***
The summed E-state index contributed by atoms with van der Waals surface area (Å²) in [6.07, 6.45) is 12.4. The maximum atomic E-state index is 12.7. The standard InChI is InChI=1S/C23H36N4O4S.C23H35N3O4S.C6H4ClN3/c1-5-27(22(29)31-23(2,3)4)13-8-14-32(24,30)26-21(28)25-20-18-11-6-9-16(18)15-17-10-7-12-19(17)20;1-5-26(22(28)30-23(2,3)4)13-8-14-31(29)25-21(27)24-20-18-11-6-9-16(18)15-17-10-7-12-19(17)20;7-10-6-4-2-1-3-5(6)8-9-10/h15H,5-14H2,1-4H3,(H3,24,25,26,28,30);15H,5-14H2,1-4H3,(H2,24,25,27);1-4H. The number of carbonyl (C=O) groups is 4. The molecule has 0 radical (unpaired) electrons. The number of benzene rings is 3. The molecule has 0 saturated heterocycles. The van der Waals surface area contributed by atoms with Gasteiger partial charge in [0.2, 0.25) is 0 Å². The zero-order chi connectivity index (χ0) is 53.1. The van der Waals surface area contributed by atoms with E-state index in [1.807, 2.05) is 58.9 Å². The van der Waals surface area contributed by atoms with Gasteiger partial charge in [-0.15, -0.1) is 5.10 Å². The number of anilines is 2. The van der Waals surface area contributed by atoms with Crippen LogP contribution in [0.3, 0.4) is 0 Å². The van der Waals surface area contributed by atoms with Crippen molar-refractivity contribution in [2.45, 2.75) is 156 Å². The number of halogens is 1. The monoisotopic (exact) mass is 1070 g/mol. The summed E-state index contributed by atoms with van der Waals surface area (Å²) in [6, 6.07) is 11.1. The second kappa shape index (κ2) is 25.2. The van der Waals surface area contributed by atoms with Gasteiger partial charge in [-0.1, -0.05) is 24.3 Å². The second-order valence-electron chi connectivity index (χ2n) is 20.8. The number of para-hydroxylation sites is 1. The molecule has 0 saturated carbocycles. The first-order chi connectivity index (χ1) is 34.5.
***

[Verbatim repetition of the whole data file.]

The summed E-state index contributed by atoms with van der Waals surface area (Å²) in [6.07, 6.45) is 12.4. The maximum atomic E-state index is 12.7. The standard InChI is InChI=1S/C23H36N4O4S.C23H35N3O4S.C6H4ClN3/c1-5-27(22(29)31-23(2,3)4)13-8-14-32(24,30)26-21(28)25-20-18-11-6-9-16(18)15-17-10-7-12-19(17)20;1-5-26(22(28)30-23(2,3)4)13-8-14-31(29)25-21(27)24-20-18-11-6-9-16(18)15-17-10-7-12-19(17)20;7-10-6-4-2-1-3-5(6)8-9-10/h15H,5-14H2,1-4H3,(H3,24,25,26,28,30);15H,5-14H2,1-4H3,(H2,24,25,27);1-4H. The number of carbonyl (C=O) groups is 4. The molecule has 0 radical (unpaired) electrons. The number of benzene rings is 3. The molecule has 0 saturated heterocycles. The van der Waals surface area contributed by atoms with Gasteiger partial charge in [0.2, 0.25) is 0 Å². The zero-order chi connectivity index (χ0) is 53.1. The van der Waals surface area contributed by atoms with E-state index in [1.807, 2.05) is 58.9 Å². The van der Waals surface area contributed by atoms with Gasteiger partial charge in [-0.15, -0.1) is 5.10 Å². The number of anilines is 2. The van der Waals surface area contributed by atoms with Crippen LogP contribution in [0.3, 0.4) is 0 Å². The van der Waals surface area contributed by atoms with Crippen molar-refractivity contribution in [2.45, 2.75) is 156 Å². The number of halogens is 1. The monoisotopic (exact) mass is 1070 g/mol. The summed E-state index contributed by atoms with van der Waals surface area (Å²) in [6, 6.07) is 11.1. The second kappa shape index (κ2) is 25.2. The van der Waals surface area contributed by atoms with Gasteiger partial charge in [-0.1, -0.05) is 24.3 Å². The second-order valence-electron chi connectivity index (χ2n) is 20.8. The number of para-hydroxylation sites is 1. The molecule has 0 saturated carbocycles. The first-order chi connectivity index (χ1) is 34.5.